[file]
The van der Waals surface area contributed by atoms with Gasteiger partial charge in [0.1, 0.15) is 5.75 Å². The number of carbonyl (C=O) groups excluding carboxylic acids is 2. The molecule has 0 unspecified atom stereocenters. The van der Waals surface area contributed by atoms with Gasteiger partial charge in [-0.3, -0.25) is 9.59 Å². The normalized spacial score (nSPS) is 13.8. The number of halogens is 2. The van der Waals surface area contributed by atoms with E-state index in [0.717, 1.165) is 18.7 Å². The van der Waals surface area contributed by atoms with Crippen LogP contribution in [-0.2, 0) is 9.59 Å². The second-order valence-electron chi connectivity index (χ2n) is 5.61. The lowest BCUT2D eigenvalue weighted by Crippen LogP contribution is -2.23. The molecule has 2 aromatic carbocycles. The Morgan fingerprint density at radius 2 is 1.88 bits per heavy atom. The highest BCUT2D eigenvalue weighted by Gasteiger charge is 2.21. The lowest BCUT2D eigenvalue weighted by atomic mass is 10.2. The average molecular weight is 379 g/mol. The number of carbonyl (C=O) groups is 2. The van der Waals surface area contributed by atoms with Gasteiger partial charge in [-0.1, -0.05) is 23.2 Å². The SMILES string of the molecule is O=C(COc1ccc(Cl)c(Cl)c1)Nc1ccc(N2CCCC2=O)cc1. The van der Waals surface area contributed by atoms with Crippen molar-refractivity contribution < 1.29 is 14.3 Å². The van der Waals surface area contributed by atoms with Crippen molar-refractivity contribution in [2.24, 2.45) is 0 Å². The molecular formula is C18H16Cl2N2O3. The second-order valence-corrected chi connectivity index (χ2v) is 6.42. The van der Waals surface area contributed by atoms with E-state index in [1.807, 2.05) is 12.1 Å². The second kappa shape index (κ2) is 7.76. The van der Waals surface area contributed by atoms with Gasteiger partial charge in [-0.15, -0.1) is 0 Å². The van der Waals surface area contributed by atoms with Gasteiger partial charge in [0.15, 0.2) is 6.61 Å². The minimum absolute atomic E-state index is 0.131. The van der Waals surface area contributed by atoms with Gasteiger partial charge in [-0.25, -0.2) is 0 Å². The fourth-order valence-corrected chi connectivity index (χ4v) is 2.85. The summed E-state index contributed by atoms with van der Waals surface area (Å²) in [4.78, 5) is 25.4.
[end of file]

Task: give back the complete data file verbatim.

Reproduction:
The van der Waals surface area contributed by atoms with Gasteiger partial charge in [0.1, 0.15) is 5.75 Å². The number of carbonyl (C=O) groups excluding carboxylic acids is 2. The molecule has 0 unspecified atom stereocenters. The van der Waals surface area contributed by atoms with Gasteiger partial charge in [-0.3, -0.25) is 9.59 Å². The normalized spacial score (nSPS) is 13.8. The number of halogens is 2. The van der Waals surface area contributed by atoms with E-state index in [0.717, 1.165) is 18.7 Å². The van der Waals surface area contributed by atoms with Crippen LogP contribution in [-0.2, 0) is 9.59 Å². The second-order valence-electron chi connectivity index (χ2n) is 5.61. The lowest BCUT2D eigenvalue weighted by Crippen LogP contribution is -2.23. The molecule has 2 aromatic carbocycles. The Morgan fingerprint density at radius 2 is 1.88 bits per heavy atom. The highest BCUT2D eigenvalue weighted by Gasteiger charge is 2.21. The lowest BCUT2D eigenvalue weighted by atomic mass is 10.2. The average molecular weight is 379 g/mol. The number of carbonyl (C=O) groups is 2. The van der Waals surface area contributed by atoms with Gasteiger partial charge in [-0.1, -0.05) is 23.2 Å². The SMILES string of the molecule is O=C(COc1ccc(Cl)c(Cl)c1)Nc1ccc(N2CCCC2=O)cc1. The van der Waals surface area contributed by atoms with Crippen molar-refractivity contribution < 1.29 is 14.3 Å². The van der Waals surface area contributed by atoms with Crippen molar-refractivity contribution in [2.24, 2.45) is 0 Å². The molecular formula is C18H16Cl2N2O3. The second-order valence-corrected chi connectivity index (χ2v) is 6.42. The van der Waals surface area contributed by atoms with E-state index in [1.807, 2.05) is 12.1 Å². The second kappa shape index (κ2) is 7.76. The van der Waals surface area contributed by atoms with Gasteiger partial charge in [-0.15, -0.1) is 0 Å². The van der Waals surface area contributed by atoms with Gasteiger partial charge in [0.15, 0.2) is 6.61 Å². The minimum absolute atomic E-state index is 0.131. The van der Waals surface area contributed by atoms with Gasteiger partial charge in [-0.25, -0.2) is 0 Å². The fourth-order valence-corrected chi connectivity index (χ4v) is 2.85. The summed E-state index contributed by atoms with van der Waals surface area (Å²) in [4.78, 5) is 25.4.